Let’s Do it Together X X 2 4 16 5 25 6 36 7 49 8 64 S 2 or MS = SS / (n-1) 9 81 S 2 or MS = 28 / 13 = 2. 2 9 81 98 714 X f The smallest distance from the mean is 1 and the largest distance is 3, so the SD should be somewhere in between. 1 2 3 4 5 6 SS = X 2 - [ ( X)2 / n] SS = 714 - (982 / 14) = 28 * NOTE: do not correct for bias in SS S = 2. 2 = 1. 5 7 8 9

Start Easy: Find s n. X = 5, 1, 5, 5 n. X = 1, 7, 1, 1 SS = X 2 - [ ( X)2 / n] • NOTE: do not correct for bias in SS S 2 or MS = SS / (n-1) S = S 2

A little more complex SS = X 2 - [ ( X)2 / n] MS or S 2 = SS / n-1 s = SS / (n - 1) SS = 1698474. 01 - (26005920. 2 / 16) MS = 73104 / 15 s = 69. 8 5099. 6 1698474. 01

Sample Variability and Degrees of Freedom: Why do we correct with n-1? n (1) the deviations computed from a sample are not “real” deviations. X X-M (X - M)2 12 +2 4 X 12 X- +4 (X - 16 8 0 0 8 +2 4 10 +2 4 SS = 17 10 +2 4 Where = 8 )2 Where M = 10 SS = 12 Sampling error - sample and pop. are close, but not exact. n SS is smaller for the sample - math. proof n Using a sample mean places a restriction on the variability n

More about n -1 n Sample mean is known before deviations and SS can be computed. X 12 X- +4 (X - )2 16 X X-M (X - M)2 12 +2 4 8 0 0 8 +2 4 10 +2 4 SS = 17 10 +2 4 Where = 8 n Sample Where M = 10 SS = 12 of n=3 with a M=10. Therefore, as soon as the first two values are given X = 12, 8 you know the last value is 10. n n-1 scores can vary; the last score is not free to vary

Degrees of Freedom df commonly encountered as n - 1, where n is the number of scores in the sample n Refers to the number of scores in a distribution that are free to vary once the M & n are set Example n {5, 10, 15}; n = 3; M = 10 How many scores could you change and still have n = 3 & M = 10? n = 1 or 2 n So, s 2 = SS / n-1 = SS / df

Cafeteria degrees of freedom: An analogy n You are 4 th in line at the cafeteria to choose your dessert. The choices are a cheesecake, a piece of fruit, pumpkin pie, and a stale cookie. – The first person chooses the cheescake – Next to go is the apple – Then the pumpkin pie – The last choice is restricted and can’t vary. You are stuck with the stale cookie

Degrees of Freedom n Why n - 1? – Because you are estimating the from M. Once this is done, the estimate is fixed & cannot be changed. Therefore, you can only vary N - 1 scores with this fixed value n This is the case whenever we are estimating a parameter from a statistic.

A little more about biased stats n Population N=6 (0, 0, 3, 3, 9, 9) = 4, 2 =14 n Take all possible n = 2 samples n 36 63 126

Properties of the Standard Deviation n Distribution: – Homogeneous sample: data values are very similar = small s 2 and s. – Heterogeneous sample: data values are dissimilar = big s 2 and s. n Helps make predictions about the amount of error in your sample. How close is your sample to the population

Properties of the Standard Deviation n Transforming scores: n Adding or subtracting a constant does not change the SD f 1 2 3 4 5 6 7 8 9 11 13 Another way to determine if the SD is affected by a constant is to pick any two scores and calculate the distance between the two both before and after the constant e. g. you and a friend compare scores on an exam your friend earned a 85 and you earned a 90. Later you find out that a 5 point curve was added to everyone’s score.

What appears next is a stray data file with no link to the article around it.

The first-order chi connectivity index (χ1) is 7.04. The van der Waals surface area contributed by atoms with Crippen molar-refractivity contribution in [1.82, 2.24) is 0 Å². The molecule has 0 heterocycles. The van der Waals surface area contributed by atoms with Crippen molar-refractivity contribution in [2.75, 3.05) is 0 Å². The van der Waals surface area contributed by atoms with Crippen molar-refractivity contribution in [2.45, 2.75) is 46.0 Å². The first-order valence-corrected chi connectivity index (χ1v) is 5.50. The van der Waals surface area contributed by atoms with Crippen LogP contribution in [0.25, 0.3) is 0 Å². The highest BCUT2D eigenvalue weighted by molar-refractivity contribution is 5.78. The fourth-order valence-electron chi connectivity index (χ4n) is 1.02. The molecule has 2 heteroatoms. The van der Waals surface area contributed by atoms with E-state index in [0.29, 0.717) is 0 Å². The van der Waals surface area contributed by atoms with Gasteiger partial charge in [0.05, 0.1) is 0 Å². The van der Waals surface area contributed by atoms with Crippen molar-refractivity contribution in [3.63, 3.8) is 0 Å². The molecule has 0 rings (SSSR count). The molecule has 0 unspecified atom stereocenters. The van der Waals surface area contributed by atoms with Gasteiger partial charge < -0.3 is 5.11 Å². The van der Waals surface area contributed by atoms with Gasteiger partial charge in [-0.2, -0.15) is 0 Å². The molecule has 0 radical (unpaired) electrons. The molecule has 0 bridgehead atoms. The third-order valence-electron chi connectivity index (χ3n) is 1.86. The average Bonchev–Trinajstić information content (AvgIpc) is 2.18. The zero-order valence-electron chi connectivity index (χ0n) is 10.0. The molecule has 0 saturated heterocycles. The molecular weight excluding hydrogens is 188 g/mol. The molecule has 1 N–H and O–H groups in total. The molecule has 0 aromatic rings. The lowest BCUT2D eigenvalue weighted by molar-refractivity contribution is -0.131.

Properties of the Standard Deviation n Transforming scores: n Multiplying or dividing by a constant changes SD by that amount f 1 1 2 3 4 f 10 10 20 30 40 Another way to determine if the SD is affected by a constant is to pick any two scores and calculate the distance between the two both before and after the constant

Factors that affect Variability n Extreme Scores: – Range is most affected – SD and variance somewhat affected – SIR not affected n Sample Size: – Range is directly related to sample size. This is unacceptable. – SD, variance, and SIR unaffected by sample size n Open-ended Distributions: – Cannot computer range, SD, or variance – SIR is your only option

Relationship with other Statistics n SD is derived using information about the mean (distances) - the two go handin-hand n Interquartile range (& SIR) are based on percentiles, so is the median (mdn is 50 th percentile) n Range has no direct relationship with any other statistical measures

Why we need to know this information n Variability influences how easy it is to see patterns in our data…. Sample 1 X Sample 2 X 34 26 35 10 36 64 35 40 n Estimate M for each sample

Why we need to know this information n Keep the goal in mind: – Research uses samples to deduce information about the population – Consider the data from two experiments and determine whether or not there appears to be a consistent difference f f Experiment 1 5 10 15 20 25 30 35 40 45 Talk therapy = M = 20 Meditation = M = 40 50 60 Experiment 2 5 10 15 20 25 30 35 40 45 50 60

Graphical Representation of =1. 58 f 1 2 3 4 5 6 7 8 9

Graphic Representation - Box Plots Also called box-and-whisker plots n Useful for n – comparing distributions – displaying variability n Box defines the interquartile range – Top line defines the third quartile – Bottom line defines the first quartile n Whiskers extend out to the highest and lowest scores n Median is often displayed by a line

Graphic Representation - Boxplots

Pearson’s Coefficient of Skew n Pearson’s coefficient of skew tells us if a distribution is positive or negatively skewed and how much (+/- 0. 5 is approximately symmetric/normal) n s 3 = [3(M - mdn)] / s n M = 20, s = 5, md = 24 n s 3 = [3(20 - 24)] / 5 s 3 = -2. 4 n Negatively skewed

Try one n. M = 50, Mdn = 30, s = 7 n s 3 = [3(M - mdn)] / s

X f 1 1 2 1 3 1 4 1 5 1 6 2 7 4 8 5 9 6 10 9 11 11 12 6 13 2 Putting it all together… n Find Pearson’s coefficient of skew n s 3 = [3(M - mdn)] / s For this table s = 2. 74

Homework: Chapter 4 n 1, 3, 4, 6, 8, 11, 12, 14, 19, 20, 23, 24, 25 n Read IN THE LITERATURE pg 122 -123. n Skim Chapter 6 pages 161 - 166; section on Probability. n ** BRING YOUR TEXT BOOKS TO CLASS TOMORROW**

- Slides: 40